There was a consistent strong agreement with the need for facts and figures, and that these need to be up to date.  We explored what information they were actually looking for and we looked at whether they trust the sources and channels for the information.  Again, these details will come out as the analysis proceeds.  However there was an interesting difference between the three countries.  In India there is a strong trust for ‘local research’ (as opposed to international research), however in Ghana  and Nepal they rate international research much higher than local research.
What does this mean to us in the intermediary sector ? In our MK4D programme, we are working on the idea that local intermediaries understand the context of research and policy in their location, and therefore have a strong ground with which to communicate research to policy makers. However, we also work with the idea of ‘co-construction’ working alongside and with our colleagues in the South.   If ‘local research’ is trusted less by policy actors, then that would seem to endorse the approach of co-construction – where local and international bodies work together to provide quality insights.   It also suggests that our programme to support the exposure of research published in the South onto the global internet is heading in the right direction.

Anyway, those are some insights from the first week of analysis.  More to come.

Friday, 7 October 2011

Getting serious about the evidence in policy making

By Nick Perkins
Earlier this year, the International Initiative for Impact Evaluation - better known as 3ie - convened a conference in Mexico called
Mind the Gap: From Evidence to Policy Impact.

I liked the idea of dedicating 3 days, dozens of presentations and hundreds of blog posts to that little ‘leap of faith’ which characterises so many theories of change about what research can do for development.

The problem that we are faced with is that the normative idea about how policy should be made – based on objective evidence – is seldom the reality that we are faced with - i.e. policy through political expediency. Political expediency is understood to be a range of contextual influences on the decision-making process. When described this way, there is something inevitable about it.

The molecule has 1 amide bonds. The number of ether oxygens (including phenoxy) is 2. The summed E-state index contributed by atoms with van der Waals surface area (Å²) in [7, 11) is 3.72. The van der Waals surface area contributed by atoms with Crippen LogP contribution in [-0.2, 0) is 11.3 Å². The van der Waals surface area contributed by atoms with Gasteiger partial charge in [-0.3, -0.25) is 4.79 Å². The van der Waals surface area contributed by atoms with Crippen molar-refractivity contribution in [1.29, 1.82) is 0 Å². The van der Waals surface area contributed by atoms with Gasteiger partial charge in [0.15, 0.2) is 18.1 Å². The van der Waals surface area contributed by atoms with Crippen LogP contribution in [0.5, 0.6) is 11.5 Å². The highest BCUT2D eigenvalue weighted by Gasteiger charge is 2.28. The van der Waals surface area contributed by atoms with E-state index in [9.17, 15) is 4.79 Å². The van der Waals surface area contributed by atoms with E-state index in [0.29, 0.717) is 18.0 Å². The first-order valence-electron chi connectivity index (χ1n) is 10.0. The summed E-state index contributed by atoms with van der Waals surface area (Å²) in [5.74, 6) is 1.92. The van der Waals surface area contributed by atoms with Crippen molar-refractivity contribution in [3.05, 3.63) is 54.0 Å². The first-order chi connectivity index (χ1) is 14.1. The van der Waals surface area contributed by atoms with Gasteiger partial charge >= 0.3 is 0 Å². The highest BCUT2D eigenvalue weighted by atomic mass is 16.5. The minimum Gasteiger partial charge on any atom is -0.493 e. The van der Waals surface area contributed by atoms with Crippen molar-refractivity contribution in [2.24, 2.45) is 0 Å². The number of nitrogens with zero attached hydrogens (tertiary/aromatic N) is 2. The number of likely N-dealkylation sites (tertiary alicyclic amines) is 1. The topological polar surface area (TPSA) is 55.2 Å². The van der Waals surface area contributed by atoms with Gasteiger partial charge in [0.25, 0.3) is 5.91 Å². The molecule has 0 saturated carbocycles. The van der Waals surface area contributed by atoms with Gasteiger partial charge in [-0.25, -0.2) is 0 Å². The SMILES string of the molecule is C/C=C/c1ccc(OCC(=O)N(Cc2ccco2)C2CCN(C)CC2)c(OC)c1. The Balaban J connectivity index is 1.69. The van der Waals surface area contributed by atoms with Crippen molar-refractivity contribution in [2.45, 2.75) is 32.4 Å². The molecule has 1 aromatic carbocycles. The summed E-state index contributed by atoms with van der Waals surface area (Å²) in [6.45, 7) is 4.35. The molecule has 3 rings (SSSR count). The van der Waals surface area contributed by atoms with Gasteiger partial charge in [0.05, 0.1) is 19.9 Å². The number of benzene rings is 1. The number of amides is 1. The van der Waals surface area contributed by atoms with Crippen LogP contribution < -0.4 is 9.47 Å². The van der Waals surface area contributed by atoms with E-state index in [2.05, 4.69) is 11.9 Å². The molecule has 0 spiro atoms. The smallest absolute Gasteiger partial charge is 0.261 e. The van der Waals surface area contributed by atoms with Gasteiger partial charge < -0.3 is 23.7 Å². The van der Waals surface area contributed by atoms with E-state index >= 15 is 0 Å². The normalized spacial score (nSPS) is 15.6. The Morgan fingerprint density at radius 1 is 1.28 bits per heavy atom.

Current thinking is that this expediency can be addressed through mediation of research knowledge. This has given rise to the research mediation sector- institutions and individuals within institutions who seek to frame research in a way that it is accessible and relevant to people working in key policy spheres.

What this reveals is a kind of contradiction at the heart of the development knowledge sector. While we call for evidence-based policy making, there is also increasing investment in the complex process that shapes decision making. A way through this may have been revealed through a closer look at what research mediation actually entails.

A couple years ago, IDS held a series of ‘influencing seminars’ which revealed how different disciplinary communities nuanced their approaches to policy influence depending on how they understood change happened. None of them declared disdain for value of quality evidence. Instead they all expressed differing views of what constitutes ‘quality’ evidence and how to gain traction with those who might need it.

What emerged was a framework of four different ways of building an effective relationship between research and quality policy making.

The first is about generating as many policy options as possible. This emphasises the use of repositories to allow users to sift through the options for themselves.

The second is evidence-based and prioritises the familiar idea that the quality of the research evidence is what will best inform the quality of the decision. Systematic reviews are seen as crucial in the research mediation process here.

Third is the value-led idea of policy-making. There are many examples of this leading to bad science, but it is by far the most common type of public policy making. Networks and epistemic communities are critical to the mediation process in this case.

Finally we have the relational model of influence, which maintains that no amount of research will influence a policymaker if there is not a relationship which reflects equity and a balance of power -where a researcher or a mediator are themselves subject to some influence.

Clearly though, none of these frames are mutually exclusive. Perhaps the point is that we can support the complex reality of policy influence which draws on these without losing sight of the where we ultimately need to get to. In fact using a little political expediency ourselves can go a long way to cross what is too often seen as a small gap.